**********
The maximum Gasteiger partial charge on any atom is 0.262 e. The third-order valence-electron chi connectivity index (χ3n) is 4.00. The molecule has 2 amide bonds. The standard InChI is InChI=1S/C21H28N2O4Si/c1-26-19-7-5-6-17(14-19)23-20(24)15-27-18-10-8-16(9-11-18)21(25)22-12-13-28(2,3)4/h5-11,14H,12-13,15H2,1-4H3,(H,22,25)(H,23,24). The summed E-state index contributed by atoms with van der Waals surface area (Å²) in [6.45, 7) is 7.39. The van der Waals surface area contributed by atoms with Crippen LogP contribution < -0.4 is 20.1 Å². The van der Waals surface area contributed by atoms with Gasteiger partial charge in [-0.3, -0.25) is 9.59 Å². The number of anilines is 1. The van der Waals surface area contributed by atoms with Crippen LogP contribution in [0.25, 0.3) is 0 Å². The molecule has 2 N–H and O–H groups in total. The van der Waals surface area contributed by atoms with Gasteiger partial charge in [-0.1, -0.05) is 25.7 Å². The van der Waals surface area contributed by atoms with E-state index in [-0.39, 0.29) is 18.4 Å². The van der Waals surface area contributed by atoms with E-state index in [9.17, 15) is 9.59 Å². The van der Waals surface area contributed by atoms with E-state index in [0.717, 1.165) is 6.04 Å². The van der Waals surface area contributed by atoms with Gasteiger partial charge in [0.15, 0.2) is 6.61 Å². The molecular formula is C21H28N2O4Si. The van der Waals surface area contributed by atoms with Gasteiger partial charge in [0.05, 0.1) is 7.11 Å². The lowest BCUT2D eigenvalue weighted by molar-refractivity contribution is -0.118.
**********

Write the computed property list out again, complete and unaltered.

The maximum Gasteiger partial charge on any atom is 0.262 e. The third-order valence-electron chi connectivity index (χ3n) is 4.00. The molecule has 2 amide bonds. The standard InChI is InChI=1S/C21H28N2O4Si/c1-26-19-7-5-6-17(14-19)23-20(24)15-27-18-10-8-16(9-11-18)21(25)22-12-13-28(2,3)4/h5-11,14H,12-13,15H2,1-4H3,(H,22,25)(H,23,24). The summed E-state index contributed by atoms with van der Waals surface area (Å²) in [6.45, 7) is 7.39. The van der Waals surface area contributed by atoms with Crippen LogP contribution < -0.4 is 20.1 Å². The van der Waals surface area contributed by atoms with Gasteiger partial charge in [-0.3, -0.25) is 9.59 Å². The number of anilines is 1. The van der Waals surface area contributed by atoms with Crippen LogP contribution in [0.25, 0.3) is 0 Å². The molecule has 2 N–H and O–H groups in total. The van der Waals surface area contributed by atoms with Gasteiger partial charge in [-0.1, -0.05) is 25.7 Å². The van der Waals surface area contributed by atoms with E-state index in [-0.39, 0.29) is 18.4 Å². The van der Waals surface area contributed by atoms with E-state index in [9.17, 15) is 9.59 Å². The van der Waals surface area contributed by atoms with E-state index in [0.717, 1.165) is 6.04 Å². The van der Waals surface area contributed by atoms with Gasteiger partial charge in [0.15, 0.2) is 6.61 Å². The molecular formula is C21H28N2O4Si. The van der Waals surface area contributed by atoms with Gasteiger partial charge in [0.05, 0.1) is 7.11 Å². The lowest BCUT2D eigenvalue weighted by molar-refractivity contribution is -0.118.